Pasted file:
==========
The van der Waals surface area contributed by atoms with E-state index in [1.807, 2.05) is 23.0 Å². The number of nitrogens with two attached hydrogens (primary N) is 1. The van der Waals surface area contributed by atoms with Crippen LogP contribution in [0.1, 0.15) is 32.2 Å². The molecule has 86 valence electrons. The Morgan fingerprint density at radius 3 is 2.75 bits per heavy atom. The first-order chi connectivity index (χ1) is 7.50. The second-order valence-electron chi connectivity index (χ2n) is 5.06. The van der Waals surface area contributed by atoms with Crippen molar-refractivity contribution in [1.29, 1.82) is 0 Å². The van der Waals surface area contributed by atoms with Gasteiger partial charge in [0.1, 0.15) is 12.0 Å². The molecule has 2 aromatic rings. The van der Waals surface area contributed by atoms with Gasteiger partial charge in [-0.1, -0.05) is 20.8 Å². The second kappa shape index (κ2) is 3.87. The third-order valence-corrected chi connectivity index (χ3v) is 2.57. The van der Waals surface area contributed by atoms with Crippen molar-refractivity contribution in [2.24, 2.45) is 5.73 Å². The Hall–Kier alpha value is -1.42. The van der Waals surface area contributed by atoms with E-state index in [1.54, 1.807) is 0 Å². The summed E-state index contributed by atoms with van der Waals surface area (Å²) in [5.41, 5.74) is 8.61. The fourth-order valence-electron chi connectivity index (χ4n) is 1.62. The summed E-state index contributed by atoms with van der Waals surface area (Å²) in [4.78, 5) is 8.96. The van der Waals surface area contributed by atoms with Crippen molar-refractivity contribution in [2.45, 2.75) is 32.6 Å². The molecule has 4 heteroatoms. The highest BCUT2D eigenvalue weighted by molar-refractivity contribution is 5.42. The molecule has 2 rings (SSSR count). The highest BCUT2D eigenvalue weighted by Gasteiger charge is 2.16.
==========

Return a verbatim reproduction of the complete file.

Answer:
The van der Waals surface area contributed by atoms with E-state index in [1.807, 2.05) is 23.0 Å². The number of nitrogens with two attached hydrogens (primary N) is 1. The van der Waals surface area contributed by atoms with Crippen LogP contribution in [0.1, 0.15) is 32.2 Å². The molecule has 86 valence electrons. The Morgan fingerprint density at radius 3 is 2.75 bits per heavy atom. The first-order chi connectivity index (χ1) is 7.50. The second-order valence-electron chi connectivity index (χ2n) is 5.06. The van der Waals surface area contributed by atoms with Crippen molar-refractivity contribution in [1.29, 1.82) is 0 Å². The van der Waals surface area contributed by atoms with Gasteiger partial charge in [0.1, 0.15) is 12.0 Å². The molecule has 2 aromatic rings. The van der Waals surface area contributed by atoms with Gasteiger partial charge in [-0.1, -0.05) is 20.8 Å². The second kappa shape index (κ2) is 3.87. The third-order valence-corrected chi connectivity index (χ3v) is 2.57. The van der Waals surface area contributed by atoms with Crippen molar-refractivity contribution in [2.24, 2.45) is 5.73 Å². The Hall–Kier alpha value is -1.42. The van der Waals surface area contributed by atoms with E-state index in [1.54, 1.807) is 0 Å². The summed E-state index contributed by atoms with van der Waals surface area (Å²) in [5.41, 5.74) is 8.61. The fourth-order valence-electron chi connectivity index (χ4n) is 1.62. The summed E-state index contributed by atoms with van der Waals surface area (Å²) in [4.78, 5) is 8.96. The van der Waals surface area contributed by atoms with Crippen molar-refractivity contribution in [2.45, 2.75) is 32.6 Å². The molecule has 4 heteroatoms. The highest BCUT2D eigenvalue weighted by molar-refractivity contribution is 5.42. The molecule has 2 rings (SSSR count). The highest BCUT2D eigenvalue weighted by Gasteiger charge is 2.16.